The Political Uses of Declinism
There are many reasons, then, to be sceptical of declinism. Independent from its truth, however, there are the political uses and abuses of declinism. (I return to declinism in its general, not merely cultural, form here.) Here I find myself torn, similar to when I wrote about relativism. Relativists, I suggested, are wrong about morality; still, culturally, socially and politically I normally find tolerant, open-minded relativists more sympathetic than dogmatic, close-minded realists. The world would probably be better if everyone was a relativist than if everyone was a realist.
There’s a little bit of that structure to the story about declinism as well, but not as much. One major difference is that declinism ranges across the political spectrum. There are different aspects of the supposed apex we’ve fallen from that left-wing and right-wing declinists emphasise, but its basic flavour remains the same. The opponents of the declinists are the optimists, who are not found on any particular location on the left-right scale. They might be post-humanists, who see transformed humans conquering everything. They might be Silicon Valley cultural libertarians, whose belief in the ability of technology to solve any problem is unquenchable. But otherwise, they will share little.
Still, optimist arguments often have a conservative subtext of a particular kind. Often, in making their case, optimists seem to be saying that things are just fine, and so that we should keep the status quo mostly as is. Denying declinism does not entail “no change” as a political program, however. Indeed, you might think that what has caused the tremendous human progress we’re experiencing is an open, diverse society, one which often advances through leaps and bounds. What a close look at human progress might then entail, is that we should be open to experiments and sudden revolutions.
Neither does optimism logically entail that further social changes are not urgent; nor does it show that the status quo is justified. This is clearest, for example, when we look at international development. We can readily admit the huge strides which have been made in decreasing poverty across the world (especially in Asia), for example, without thinking that the persisting poverty is acceptable in the least.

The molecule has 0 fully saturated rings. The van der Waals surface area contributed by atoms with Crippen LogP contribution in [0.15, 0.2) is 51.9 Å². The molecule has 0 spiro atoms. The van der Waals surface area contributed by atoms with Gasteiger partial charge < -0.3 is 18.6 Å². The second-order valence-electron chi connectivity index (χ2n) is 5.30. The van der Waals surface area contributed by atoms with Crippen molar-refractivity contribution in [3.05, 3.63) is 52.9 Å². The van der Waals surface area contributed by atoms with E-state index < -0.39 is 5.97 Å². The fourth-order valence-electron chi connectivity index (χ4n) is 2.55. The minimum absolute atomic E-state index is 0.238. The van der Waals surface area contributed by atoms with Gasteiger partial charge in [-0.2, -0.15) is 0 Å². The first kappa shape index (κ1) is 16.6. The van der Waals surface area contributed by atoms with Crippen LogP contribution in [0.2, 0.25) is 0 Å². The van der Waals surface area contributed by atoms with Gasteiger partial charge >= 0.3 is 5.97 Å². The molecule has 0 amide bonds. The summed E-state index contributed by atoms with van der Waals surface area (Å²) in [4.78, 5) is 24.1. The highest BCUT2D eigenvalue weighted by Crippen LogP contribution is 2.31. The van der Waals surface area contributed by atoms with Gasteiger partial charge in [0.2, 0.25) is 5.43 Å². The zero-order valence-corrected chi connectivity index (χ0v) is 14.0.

Nor does anti-declinism commit you to the idea that we should proceed just as things were. You might acknowledge that poverty was reduced under the 90’s Washington Consensus, while still thinking that it was a terrible and harmful policy vision. The relevant comparison here is not to the past, but to other, counterfactual policies that could have been chosen instead. Optimism is not a blanket defence of whichever force have brought about human progress. It can be well be coupled with a significant reformist mind-set.
But these are logical entailments: they are claims about what declinism coherently could be, not about what it normally is. More often than not, I suspect, do anti-declinist arguments serve some apologetic purpose. Declinists might see the world in an unduly negative light; but the activism that such a vision tends to spurn is much preferable to the conservative complacency that optimism can entail. (Sometimes it is claimed that declinism is a self-fulfilling prophecy, that “obsessively fretting about your possible decline can be a good way to produce it”. I don’t quite see how or why this would be the case, however.)
These associations are weak, however, and declinism’s political force is ambiguous. Impatience with piecemeal progress can fuel radicalisation, a fracturing of the political spectrum, and as a result, lead to solutions that are worse than the problems. Declinism can also become cloying nostalgia or wistful resignation which saps, rather than buttresses, political activism.
In short, there’s little reason to think that belief in declinism would be hugely beneficial, or hugely detrimental, to progress. In the face of the mixed political message it bears, there is thus little reason to endorse it for strategic reasons.